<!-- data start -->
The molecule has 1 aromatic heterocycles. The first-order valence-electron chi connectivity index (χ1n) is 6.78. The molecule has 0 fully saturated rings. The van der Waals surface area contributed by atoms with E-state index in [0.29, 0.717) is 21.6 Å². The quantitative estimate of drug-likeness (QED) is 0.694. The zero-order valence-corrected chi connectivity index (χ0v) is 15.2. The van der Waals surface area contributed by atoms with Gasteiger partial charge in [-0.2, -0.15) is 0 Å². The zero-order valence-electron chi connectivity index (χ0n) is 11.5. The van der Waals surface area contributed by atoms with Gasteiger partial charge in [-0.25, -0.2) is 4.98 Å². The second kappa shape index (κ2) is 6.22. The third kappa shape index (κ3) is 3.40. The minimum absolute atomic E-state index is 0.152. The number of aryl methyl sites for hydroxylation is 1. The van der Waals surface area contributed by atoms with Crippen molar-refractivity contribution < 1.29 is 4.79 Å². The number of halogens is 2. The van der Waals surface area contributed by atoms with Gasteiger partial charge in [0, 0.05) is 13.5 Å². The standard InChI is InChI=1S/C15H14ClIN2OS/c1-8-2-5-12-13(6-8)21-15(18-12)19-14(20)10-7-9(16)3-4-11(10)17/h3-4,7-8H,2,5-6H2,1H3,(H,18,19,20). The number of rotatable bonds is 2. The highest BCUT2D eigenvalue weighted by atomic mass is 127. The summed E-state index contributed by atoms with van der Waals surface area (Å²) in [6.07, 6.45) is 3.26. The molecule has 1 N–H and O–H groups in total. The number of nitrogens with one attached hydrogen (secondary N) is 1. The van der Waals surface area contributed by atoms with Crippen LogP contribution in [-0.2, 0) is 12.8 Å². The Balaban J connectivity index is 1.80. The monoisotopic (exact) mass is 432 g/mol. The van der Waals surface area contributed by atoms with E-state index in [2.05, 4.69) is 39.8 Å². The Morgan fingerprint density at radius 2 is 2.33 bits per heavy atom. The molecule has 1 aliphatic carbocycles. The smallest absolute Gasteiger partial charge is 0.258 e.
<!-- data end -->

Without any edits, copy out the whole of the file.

The molecule has 1 aromatic heterocycles. The first-order valence-electron chi connectivity index (χ1n) is 6.78. The molecule has 0 fully saturated rings. The van der Waals surface area contributed by atoms with E-state index in [0.29, 0.717) is 21.6 Å². The quantitative estimate of drug-likeness (QED) is 0.694. The zero-order valence-corrected chi connectivity index (χ0v) is 15.2. The van der Waals surface area contributed by atoms with Gasteiger partial charge in [-0.2, -0.15) is 0 Å². The zero-order valence-electron chi connectivity index (χ0n) is 11.5. The van der Waals surface area contributed by atoms with Gasteiger partial charge in [-0.25, -0.2) is 4.98 Å². The second kappa shape index (κ2) is 6.22. The third kappa shape index (κ3) is 3.40. The minimum absolute atomic E-state index is 0.152. The number of aryl methyl sites for hydroxylation is 1. The van der Waals surface area contributed by atoms with Crippen molar-refractivity contribution < 1.29 is 4.79 Å². The number of halogens is 2. The van der Waals surface area contributed by atoms with Gasteiger partial charge in [0, 0.05) is 13.5 Å². The standard InChI is InChI=1S/C15H14ClIN2OS/c1-8-2-5-12-13(6-8)21-15(18-12)19-14(20)10-7-9(16)3-4-11(10)17/h3-4,7-8H,2,5-6H2,1H3,(H,18,19,20). The number of rotatable bonds is 2. The highest BCUT2D eigenvalue weighted by atomic mass is 127. The summed E-state index contributed by atoms with van der Waals surface area (Å²) in [6.07, 6.45) is 3.26. The molecule has 1 N–H and O–H groups in total. The number of nitrogens with one attached hydrogen (secondary N) is 1. The van der Waals surface area contributed by atoms with Crippen LogP contribution in [-0.2, 0) is 12.8 Å². The Balaban J connectivity index is 1.80. The monoisotopic (exact) mass is 432 g/mol. The van der Waals surface area contributed by atoms with E-state index in [2.05, 4.69) is 39.8 Å². The Morgan fingerprint density at radius 2 is 2.33 bits per heavy atom. The molecule has 1 aliphatic carbocycles. The smallest absolute Gasteiger partial charge is 0.258 e.